A prestigious collection of Ballets Russes materials was acquired in 1933 for the Wadsworth Atheneum through the foresight of the Atheneum’s young museum director Everett “Chick” Austin who purchased over 150 works from the Julien Levy Gallery in New York City.  The collection comprised set and costume designs and costumes from the Ballets Russes inherited by Serge Lifar from his mentor Serge Diaghiev, the great creative force behind the world-renowned company.  Austin’s passion for art in all its manifestations – visual, music, theater, and ballet – prompted the acquisition.  In that one inspired coup, he would secure a prominent place in the history of dance for Connecticut.  He also revealed his passion for dance by supporting Truda Kaschmann and her protégé Alwin Nikolai in their avant-garde dance pursuits.

Angelo ballet school

About fifteen years later, Connecticut again secured a unique place in the history of dance.  Connecticut College was the home of the American Dance Festival (ADF) from 1948 to 1977.  During that period, the college provided a nurturing atmosphere for many well-known American artists to create their work, giving birth to the development of “modern” dance in America.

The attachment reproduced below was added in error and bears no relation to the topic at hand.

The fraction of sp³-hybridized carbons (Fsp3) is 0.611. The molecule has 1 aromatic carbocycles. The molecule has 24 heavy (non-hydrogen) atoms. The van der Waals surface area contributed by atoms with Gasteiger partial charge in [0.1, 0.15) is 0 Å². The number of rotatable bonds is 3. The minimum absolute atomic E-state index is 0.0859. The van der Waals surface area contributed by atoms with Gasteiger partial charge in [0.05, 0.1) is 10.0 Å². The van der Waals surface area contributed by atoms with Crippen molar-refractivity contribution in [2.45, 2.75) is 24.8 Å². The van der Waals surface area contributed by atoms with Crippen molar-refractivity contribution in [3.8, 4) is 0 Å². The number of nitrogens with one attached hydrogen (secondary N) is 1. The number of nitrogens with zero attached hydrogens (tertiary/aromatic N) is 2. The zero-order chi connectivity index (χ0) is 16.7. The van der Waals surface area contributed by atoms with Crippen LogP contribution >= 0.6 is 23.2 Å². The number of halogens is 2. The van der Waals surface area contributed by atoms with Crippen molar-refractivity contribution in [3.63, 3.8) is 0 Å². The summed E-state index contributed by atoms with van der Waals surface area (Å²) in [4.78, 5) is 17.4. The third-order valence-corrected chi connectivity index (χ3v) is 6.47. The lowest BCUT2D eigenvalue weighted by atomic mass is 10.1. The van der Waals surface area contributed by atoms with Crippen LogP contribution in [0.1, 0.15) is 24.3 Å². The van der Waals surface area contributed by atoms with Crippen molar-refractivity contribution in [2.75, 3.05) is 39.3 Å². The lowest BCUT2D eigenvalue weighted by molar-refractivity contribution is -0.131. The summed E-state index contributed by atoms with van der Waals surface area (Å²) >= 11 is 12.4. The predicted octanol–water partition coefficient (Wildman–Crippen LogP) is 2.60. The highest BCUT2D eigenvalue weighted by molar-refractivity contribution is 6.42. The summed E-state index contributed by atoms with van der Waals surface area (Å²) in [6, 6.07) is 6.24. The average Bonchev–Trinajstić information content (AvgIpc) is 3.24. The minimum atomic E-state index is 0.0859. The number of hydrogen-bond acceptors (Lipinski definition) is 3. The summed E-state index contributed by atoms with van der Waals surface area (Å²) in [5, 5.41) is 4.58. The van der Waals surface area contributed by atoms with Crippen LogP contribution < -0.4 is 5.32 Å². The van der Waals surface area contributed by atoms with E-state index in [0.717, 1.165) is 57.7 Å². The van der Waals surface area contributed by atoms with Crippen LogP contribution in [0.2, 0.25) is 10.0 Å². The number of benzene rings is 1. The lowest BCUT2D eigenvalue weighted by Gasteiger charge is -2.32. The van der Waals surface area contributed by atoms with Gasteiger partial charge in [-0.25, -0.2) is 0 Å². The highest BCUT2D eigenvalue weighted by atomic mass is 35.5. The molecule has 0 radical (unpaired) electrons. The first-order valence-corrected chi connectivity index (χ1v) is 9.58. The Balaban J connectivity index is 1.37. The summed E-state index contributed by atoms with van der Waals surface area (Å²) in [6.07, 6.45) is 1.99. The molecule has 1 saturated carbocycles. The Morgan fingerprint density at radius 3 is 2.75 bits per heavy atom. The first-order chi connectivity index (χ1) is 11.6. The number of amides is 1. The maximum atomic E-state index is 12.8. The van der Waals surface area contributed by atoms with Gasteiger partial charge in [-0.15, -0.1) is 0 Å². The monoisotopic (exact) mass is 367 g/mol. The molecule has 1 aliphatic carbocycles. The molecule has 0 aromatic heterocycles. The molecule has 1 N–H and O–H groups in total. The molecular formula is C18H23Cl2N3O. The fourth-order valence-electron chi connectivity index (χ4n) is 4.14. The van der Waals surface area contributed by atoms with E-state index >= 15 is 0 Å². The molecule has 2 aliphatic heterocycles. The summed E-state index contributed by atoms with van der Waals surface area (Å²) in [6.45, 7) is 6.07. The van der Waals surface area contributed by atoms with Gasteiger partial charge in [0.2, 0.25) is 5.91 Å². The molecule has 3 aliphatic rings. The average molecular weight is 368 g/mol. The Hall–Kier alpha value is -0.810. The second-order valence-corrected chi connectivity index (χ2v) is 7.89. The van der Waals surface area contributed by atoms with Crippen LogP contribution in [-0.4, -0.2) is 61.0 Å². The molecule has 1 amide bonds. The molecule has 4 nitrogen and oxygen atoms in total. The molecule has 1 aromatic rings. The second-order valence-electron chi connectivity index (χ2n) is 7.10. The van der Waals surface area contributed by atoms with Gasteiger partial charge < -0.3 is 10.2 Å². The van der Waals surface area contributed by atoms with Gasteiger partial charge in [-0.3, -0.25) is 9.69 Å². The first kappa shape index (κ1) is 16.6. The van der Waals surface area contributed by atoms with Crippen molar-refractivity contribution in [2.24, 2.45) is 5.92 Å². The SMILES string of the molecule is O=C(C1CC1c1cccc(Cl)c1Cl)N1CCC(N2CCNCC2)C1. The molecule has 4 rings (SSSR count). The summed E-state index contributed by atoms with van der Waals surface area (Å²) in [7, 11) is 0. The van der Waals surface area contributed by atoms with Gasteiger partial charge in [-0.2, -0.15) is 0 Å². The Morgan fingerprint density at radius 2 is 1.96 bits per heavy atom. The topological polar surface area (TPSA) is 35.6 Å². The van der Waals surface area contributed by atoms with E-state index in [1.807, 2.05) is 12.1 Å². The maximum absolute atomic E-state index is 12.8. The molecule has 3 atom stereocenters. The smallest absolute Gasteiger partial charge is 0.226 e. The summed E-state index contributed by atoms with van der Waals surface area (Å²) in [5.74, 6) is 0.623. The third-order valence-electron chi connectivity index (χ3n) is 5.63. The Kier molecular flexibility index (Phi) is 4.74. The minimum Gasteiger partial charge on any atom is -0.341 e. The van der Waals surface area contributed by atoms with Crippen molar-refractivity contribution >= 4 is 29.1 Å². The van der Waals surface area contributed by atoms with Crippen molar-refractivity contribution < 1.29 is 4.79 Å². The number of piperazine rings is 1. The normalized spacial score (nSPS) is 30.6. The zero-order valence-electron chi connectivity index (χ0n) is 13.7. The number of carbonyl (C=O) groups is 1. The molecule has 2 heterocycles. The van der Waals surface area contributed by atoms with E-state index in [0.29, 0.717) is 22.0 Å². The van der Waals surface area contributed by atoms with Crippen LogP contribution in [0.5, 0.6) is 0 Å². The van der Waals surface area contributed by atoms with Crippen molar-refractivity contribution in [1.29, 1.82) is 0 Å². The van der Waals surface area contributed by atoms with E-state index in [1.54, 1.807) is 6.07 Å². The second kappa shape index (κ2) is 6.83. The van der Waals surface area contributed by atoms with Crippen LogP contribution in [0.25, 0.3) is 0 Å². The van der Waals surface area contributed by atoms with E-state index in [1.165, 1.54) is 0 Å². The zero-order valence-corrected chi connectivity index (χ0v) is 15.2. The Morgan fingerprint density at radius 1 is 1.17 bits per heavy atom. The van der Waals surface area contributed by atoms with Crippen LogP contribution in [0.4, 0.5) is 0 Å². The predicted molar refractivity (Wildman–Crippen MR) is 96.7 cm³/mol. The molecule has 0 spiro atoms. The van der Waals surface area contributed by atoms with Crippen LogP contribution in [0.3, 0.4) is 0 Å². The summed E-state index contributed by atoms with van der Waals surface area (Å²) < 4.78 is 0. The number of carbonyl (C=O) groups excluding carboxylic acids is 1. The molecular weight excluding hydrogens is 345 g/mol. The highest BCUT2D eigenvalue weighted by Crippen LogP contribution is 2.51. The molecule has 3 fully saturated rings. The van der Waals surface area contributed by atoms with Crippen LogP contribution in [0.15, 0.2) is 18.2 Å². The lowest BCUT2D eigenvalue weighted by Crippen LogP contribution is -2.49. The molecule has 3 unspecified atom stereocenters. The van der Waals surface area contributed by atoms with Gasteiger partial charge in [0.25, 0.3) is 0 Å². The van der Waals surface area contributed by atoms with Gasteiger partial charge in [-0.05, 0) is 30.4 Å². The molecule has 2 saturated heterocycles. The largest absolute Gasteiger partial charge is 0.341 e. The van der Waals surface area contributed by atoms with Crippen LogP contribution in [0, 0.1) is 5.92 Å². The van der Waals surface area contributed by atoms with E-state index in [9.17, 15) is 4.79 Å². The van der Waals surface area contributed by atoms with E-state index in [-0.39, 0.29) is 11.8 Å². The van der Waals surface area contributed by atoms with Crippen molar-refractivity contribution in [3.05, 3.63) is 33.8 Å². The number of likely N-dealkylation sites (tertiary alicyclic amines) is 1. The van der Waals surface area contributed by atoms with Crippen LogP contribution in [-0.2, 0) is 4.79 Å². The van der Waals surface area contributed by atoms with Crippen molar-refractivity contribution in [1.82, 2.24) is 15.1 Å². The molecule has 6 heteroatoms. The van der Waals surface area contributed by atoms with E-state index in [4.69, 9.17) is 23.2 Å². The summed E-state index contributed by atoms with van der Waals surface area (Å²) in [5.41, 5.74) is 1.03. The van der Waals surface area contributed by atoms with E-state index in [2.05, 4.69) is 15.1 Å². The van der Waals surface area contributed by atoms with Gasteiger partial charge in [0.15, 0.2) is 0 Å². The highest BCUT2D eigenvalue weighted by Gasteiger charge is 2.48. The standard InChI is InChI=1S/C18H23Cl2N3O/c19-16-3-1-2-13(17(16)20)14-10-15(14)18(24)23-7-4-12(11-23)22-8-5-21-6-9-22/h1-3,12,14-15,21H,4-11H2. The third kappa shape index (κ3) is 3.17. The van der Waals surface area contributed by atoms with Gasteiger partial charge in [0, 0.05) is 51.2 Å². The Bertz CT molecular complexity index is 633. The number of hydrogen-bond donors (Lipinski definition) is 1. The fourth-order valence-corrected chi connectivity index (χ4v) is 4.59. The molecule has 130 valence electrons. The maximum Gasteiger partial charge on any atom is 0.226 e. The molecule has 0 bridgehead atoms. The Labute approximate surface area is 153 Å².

Throughout that time, the ADF premiered some of the greatest 20th century American artists’ works including those by Martha Graham, Doris Humphrey, Eric Hawkins, Sophie Maslow, Jose Limòn, Alwin Nikolais, Merce Cunningham, Helen Tamaris, Paul Taylor, Alvin Ailey, Yvonee Rainer, Bella Lewitsky, Twyla Tharp, Laura Dean, Trisha Brown, Pilobolus, and others.  It presented a total of one hundred-seventy three dances.  This was the impetus for Martha Myers’ founding the dance department in 1971. She led it until 1992 and continued as dean of the (ADF) in North Carolina.  That time was considered to be “magic” by dancers from all over the world who would sit on the lawn to watch the avant-garde taking place. This inspired the establishment of more dance companies throughout the state.

To date, dance can boast a presence in university programs such as Wesleyan University, Trinity College, Connecticut College, Yale University, the Hartford Conservatory, Hartford College for Women, the Hartt School of the University of Hartford, and others.  Connecticut offers ballet companies like Connecticut Ballet Theater, Connecticut Ballet, Eastern Connecticut Ballet, New Haven Ballet, and the Albano Ballet. There are also contemporary dance companies such as Full Force Dance Theatre and Judy Dworin Performance Project and is home to modern dance companies Pilobolus and Momix.